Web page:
Chase For The F1 Championship

Formula One supremo Bernie Ecclestone has been pushing hard to get a medal system implemented to determine the winner of the F1 World Championship. His proposed system has the driver winning the most race being named the champion. His proposal comes despite the fact that the last two seasons have seen the title decided in the final race of the year and by a single point each time. The points system changed back in 2003 to keep the championship race alive for longer. This system works but what if Bernie still wants to make a change? What if he was to borrow an American idea?

Admittedly, the idea of a playoff to determine a champion is American. Outside of some international competitions, there are several prestigious competitions that don’t use a playoff to determine a champion. Those ranks include the major soccer leagues. Motorsports in North America was one of the few places that didn’t use a playoff format to determine a champion. In an attempt to remain relevant during football season, NASCAR introduced the Chase playoff format to stretch the title race to the final race. That’s what Ecclestone says he wants to do with a change in the system F1 uses to determine a champion.

Of course, the real reason that Bernie wants to implement the medal system is because he saw it used in the 2008 Olympics. I guess when you’re 78 years old and you see something shiny…

Because the NASCAR Nextel/Sprint Cup season is over twice as long, has more than twice as many drivers, and a completely different points system than Formula One, some changes have to be made to the Chase format to make it work in a hypothetical scenario. There will be two different scenarios used based on the two different Chase formats that NASCAR has used.

Format 1
NASCAR: Top 10 in points qualify for Chase. Drivers separated by 5 points with first place at 5050 points.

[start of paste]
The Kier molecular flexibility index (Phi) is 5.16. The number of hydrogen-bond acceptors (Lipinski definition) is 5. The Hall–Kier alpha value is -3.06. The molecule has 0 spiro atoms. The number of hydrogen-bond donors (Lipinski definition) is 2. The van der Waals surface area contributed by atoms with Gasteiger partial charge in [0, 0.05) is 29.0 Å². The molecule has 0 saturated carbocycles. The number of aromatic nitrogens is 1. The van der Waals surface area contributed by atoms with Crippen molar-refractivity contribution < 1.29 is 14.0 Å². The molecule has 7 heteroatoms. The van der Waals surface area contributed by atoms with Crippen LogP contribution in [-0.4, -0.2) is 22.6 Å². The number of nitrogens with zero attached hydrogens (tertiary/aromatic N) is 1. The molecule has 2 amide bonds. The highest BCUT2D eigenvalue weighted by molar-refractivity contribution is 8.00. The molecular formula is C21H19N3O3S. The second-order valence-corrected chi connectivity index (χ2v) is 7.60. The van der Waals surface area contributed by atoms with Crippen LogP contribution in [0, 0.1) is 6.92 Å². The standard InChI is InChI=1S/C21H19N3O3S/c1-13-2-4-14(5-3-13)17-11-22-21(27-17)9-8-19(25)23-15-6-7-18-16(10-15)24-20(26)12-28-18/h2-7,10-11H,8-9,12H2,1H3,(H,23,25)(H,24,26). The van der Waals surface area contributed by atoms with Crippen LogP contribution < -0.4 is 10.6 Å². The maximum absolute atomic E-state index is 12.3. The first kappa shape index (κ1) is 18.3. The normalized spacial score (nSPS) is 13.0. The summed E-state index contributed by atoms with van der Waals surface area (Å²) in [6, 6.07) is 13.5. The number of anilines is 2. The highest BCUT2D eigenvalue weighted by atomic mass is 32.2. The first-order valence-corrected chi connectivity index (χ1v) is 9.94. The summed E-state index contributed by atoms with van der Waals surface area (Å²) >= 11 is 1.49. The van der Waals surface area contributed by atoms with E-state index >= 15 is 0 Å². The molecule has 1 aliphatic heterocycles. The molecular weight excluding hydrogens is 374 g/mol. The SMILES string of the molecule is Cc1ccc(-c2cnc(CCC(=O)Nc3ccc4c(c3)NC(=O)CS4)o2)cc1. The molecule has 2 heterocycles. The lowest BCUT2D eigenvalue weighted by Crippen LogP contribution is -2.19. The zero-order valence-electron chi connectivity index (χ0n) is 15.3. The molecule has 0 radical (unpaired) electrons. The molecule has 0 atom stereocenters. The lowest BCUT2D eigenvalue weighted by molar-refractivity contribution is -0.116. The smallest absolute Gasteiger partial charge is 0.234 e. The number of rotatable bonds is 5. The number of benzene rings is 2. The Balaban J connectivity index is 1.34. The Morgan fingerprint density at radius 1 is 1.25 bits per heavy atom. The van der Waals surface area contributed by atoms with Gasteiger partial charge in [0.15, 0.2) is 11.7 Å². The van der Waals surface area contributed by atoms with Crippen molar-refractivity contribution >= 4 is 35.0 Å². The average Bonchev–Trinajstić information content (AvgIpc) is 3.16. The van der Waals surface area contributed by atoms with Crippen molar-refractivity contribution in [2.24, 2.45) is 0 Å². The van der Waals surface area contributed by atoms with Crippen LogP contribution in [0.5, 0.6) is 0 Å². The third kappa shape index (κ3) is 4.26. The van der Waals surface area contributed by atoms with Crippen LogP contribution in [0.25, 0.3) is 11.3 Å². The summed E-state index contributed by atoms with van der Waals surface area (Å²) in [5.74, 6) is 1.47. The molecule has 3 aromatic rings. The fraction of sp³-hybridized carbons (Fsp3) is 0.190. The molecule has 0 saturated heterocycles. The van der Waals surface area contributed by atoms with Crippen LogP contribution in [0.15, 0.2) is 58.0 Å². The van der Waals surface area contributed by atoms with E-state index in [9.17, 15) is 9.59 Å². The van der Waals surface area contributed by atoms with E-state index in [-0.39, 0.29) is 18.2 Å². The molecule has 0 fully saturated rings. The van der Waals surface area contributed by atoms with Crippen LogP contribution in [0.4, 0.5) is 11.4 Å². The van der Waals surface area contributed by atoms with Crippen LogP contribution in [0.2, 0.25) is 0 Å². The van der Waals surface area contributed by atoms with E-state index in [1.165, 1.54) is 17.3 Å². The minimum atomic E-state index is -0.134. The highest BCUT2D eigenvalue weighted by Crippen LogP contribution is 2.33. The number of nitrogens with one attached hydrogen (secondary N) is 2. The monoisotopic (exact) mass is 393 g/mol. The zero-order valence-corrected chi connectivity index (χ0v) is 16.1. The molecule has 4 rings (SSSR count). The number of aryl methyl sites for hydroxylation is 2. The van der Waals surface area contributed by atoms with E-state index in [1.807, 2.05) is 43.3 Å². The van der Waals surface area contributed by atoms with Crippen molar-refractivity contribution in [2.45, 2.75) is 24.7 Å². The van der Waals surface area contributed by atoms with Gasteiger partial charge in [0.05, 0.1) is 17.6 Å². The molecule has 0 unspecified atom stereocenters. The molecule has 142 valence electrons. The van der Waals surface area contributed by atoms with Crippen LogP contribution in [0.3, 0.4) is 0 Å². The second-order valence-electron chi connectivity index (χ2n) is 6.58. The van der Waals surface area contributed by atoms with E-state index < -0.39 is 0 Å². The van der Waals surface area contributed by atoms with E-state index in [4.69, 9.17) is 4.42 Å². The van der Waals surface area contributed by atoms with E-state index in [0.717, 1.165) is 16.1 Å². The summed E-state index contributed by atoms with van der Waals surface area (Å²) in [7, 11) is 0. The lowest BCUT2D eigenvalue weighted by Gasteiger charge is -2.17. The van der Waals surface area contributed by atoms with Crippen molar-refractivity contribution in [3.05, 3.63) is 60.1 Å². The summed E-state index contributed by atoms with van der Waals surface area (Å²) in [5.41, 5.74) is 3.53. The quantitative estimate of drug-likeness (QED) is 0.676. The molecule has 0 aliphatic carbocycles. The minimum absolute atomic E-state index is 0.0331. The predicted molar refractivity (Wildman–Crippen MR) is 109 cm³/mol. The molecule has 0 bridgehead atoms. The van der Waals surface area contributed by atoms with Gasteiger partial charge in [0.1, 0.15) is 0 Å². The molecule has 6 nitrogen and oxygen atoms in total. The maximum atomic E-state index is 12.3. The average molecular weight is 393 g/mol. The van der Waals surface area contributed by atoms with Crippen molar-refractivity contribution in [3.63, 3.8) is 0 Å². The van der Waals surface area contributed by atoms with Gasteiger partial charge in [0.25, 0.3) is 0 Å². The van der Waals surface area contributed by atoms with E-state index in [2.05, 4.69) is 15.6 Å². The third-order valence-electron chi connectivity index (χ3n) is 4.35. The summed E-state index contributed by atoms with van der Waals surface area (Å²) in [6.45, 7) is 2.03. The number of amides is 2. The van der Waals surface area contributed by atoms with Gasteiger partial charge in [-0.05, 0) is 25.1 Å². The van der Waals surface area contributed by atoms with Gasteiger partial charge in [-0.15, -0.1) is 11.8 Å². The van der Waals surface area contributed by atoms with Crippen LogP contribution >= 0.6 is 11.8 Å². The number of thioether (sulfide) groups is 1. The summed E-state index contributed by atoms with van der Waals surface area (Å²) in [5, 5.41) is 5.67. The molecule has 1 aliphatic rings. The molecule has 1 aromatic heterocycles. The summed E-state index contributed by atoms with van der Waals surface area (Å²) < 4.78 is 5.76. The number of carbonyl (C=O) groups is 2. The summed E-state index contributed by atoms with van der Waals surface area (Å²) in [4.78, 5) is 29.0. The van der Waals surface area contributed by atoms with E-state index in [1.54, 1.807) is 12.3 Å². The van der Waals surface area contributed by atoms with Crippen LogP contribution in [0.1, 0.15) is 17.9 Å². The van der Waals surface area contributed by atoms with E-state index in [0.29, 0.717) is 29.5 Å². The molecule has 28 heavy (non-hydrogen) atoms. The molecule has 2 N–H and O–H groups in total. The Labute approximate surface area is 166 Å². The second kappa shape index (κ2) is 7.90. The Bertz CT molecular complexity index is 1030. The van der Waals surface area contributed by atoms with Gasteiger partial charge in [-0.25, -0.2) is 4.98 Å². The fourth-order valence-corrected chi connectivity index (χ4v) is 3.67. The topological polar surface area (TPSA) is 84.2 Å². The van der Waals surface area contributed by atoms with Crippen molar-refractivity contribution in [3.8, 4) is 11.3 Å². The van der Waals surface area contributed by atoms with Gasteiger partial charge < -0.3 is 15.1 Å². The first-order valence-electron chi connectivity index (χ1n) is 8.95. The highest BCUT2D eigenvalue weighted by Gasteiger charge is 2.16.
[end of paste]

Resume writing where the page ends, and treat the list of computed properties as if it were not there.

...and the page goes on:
F1 Adaptation: Top 5 in points qualify. Drivers separated by 2 points with first place at 110 points.

Format 2
NASCAR: Top 12 in points qualify for the Chase. Drivers enter Chase at 5000 points with 10 additional points per win.
F1: Top 5 drivers qualify. Drivers start with 100 points with 2 bonus points per win.

Going back to the most recent points system change in 2003, I’ve recalculated each championship using the two Chase formats and Bernie’s medal system.

Original: M. Schumacher 93, Raikkonen 91 – Title decided in final race
Medals: M. Schumacher 6, three others 2 – Title clinched with 2 races to go

Chase Format 1: Qualifying – M. Schumacher, Raikkonen, Montoya, R. Schumacher, Barrichello
Results – Raikkonen 137, M. Schumacher 134 – Wins title with 7 point swing in final race

Chase Format 2: Qualifying – M. Schumacher 108, R. Schumacher 104, Raikkonen 102, Montoya 102, Barrichello 102
Results – M. Schumacher 132, Raikkonen 131, Montoya 129 – Title decided in final race

Bernie doesn’t look so smart here. The medal system gives us the shortest title hunt. Meanwhile, under Chase Format 1, Schumacher’s poor Japanese GP costs him the title and gives Raikkonen his first championship. Under Format 2, the Iceman will come up one position short in the final race allowing Schumacher to win his 6th world title.